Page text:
91 Posts
The head light aiming adjustments on the Gen1 HL are dirt simple. IIRC all you need is a #2 Philips screw driver.
Good to know, thanks. The sealight leds I have are better than others I have tried. I had to return a few brands because they simply sucked. These sealight ones are also non polarity, can be turned 180° and installed in any direction which also changes the beam. I'm just happy they are still working. I do like to keep a pair of my used halogens in the glovebox just in case.


Sent from my SM-G950U using Tapatalk
 

·
Registered
2003 Highlander
Joined
·
619 Posts
Ralph,
Laughed at "small or low functioning genitalia". Awesome.
Yes, and what is the deal with the fog lights on all the time? You notice that too?
My theory...the old farmtrucks did not usually have fog lamps. Now they come as part of an options package that includes, sunroof, fancy automated tailgate, massive HID headlights and folding aircraft-like ladder to get into the cab. Gomer would not know anything about fog lamps. So....Aw-heck he just turns them on anyways....Heehee.
Haya...
 

·
Registered
Joined
·
73 Posts
99% of factory fog lamps are useless. Actually less than useless because they do (obviously) contribute to glare in the eyes of oncoming drivers, especially on wet pavement. I hate that.

I polished the lenses and replaced the low beam bulbs in my 06 HL within last two months.

Last night, driving an hour or so in pitch black, wet conditions -- with the usual less than clean headlights -- I reflected again on the "less than awesome" quality of my headlights.

I think I'm going to try out some LED low beams (no need to mess with the halogen high beams -- those are fine as is and LEDs have trouble with DRL mode.

My candidates are the low beam only version of the LEDs that mylander uses and these low beam LEDs units, also fanless, that offer a bit cleaner installation and apparently similar performance.
 

·
Registered
Joined
·
489 Posts
Haya, are you referring to the 2 foot long led light bar mounted to the bumper of those pickups? I think they are sold with the 10" exhaust pipe they all have. It's very satisfying to go to the truck pull at the fair and watch them all break, btw.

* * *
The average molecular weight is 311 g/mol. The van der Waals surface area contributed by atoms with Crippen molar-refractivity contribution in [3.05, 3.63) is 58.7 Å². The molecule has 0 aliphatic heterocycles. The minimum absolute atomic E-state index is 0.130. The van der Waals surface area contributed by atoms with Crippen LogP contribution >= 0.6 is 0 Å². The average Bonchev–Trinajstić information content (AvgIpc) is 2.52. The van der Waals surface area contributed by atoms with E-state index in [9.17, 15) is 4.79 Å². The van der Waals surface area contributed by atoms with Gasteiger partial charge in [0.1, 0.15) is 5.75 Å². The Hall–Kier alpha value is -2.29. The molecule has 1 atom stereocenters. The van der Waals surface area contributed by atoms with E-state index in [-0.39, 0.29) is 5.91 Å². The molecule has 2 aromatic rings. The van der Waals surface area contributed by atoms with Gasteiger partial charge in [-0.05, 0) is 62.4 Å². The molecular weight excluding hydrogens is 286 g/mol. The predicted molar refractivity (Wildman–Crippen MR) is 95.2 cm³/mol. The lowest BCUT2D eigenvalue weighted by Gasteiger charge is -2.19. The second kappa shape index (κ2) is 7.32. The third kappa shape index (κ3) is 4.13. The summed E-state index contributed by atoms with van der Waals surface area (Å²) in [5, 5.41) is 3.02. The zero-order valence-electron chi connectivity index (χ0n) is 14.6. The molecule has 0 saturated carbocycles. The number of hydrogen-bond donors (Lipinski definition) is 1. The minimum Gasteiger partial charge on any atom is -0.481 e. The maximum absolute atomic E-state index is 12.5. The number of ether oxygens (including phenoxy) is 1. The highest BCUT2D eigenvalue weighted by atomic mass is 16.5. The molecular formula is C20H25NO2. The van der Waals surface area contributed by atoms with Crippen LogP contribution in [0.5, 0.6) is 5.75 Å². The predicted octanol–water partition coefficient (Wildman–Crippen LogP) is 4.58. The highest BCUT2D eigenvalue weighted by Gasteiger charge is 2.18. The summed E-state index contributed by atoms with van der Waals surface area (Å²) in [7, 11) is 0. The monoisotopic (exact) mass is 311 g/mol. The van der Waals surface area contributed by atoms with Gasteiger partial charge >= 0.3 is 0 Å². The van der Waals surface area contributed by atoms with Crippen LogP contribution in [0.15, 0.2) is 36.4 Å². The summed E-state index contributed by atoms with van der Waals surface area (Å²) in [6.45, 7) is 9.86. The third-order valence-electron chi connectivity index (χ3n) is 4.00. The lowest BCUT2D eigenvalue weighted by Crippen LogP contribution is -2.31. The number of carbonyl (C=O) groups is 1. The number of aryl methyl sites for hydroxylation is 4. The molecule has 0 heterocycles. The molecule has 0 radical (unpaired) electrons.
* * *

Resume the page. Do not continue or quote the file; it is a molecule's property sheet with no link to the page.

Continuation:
·
Registered
Joined
·
91 Posts
Yes do let us know Ralph. I'm no light expert, just wanted better light for my aging father. On our rav4, I purchased a brand called hikari and that's also doing well. Those leds have a mini fan and are not as bright as the sealights

When you cleaned the headlight buckets, did you open them up or just the outside lens. I really am thinking about opening them up to clean them better and reseal them. I hate that cloudy look.

Btw what happened to the OP?

Sent from my SM-G950U using Tapatalk
 

·
Registered
2003 Highlander
Joined
·
619 Posts
mylander,
I have opened the HL headlight buckets a few times. It's one of those things that is hard to do if you don't know how. Easy if you know the tricks.
The tricks- remove retaining screws (and C-clips if any) then heat the bucket in the kitchen oven at no more than 350 deg for 5-6 min.
This softens the butyl rubber seal between the halves. (My Mrs, has an electric so I can't say whether it is the same for gas.)
Wear gloves! Pry with several screwdrivers. Once the halves start to part keep going steadily. If you let the halves snap back together then its like starting over. Ride herd on it til its fully apart. Reheat if you don't get it the first time...you probably won't, I didn't. You'll be thinking: This is impossible-This is impossible-This is impossible- then when it pops apart....Oh! That was easy.
It's sort of like shucking oysters. Easy, once you get the hang of it.
To reclose- reheat halves until rubber is soft and gooey again. Then select a screwdriver that fits into the seal channel. Respread and even out the goo. No additional sealant required. Push halves together and snug down retainer screws. Use 3-5 c-clamps or equal to hold halves together. Heat again. Remove. Retighted screws, then take clamps off once cooled. Take the Mrs. out to dinner in lieu of payment for use of her oven. Done.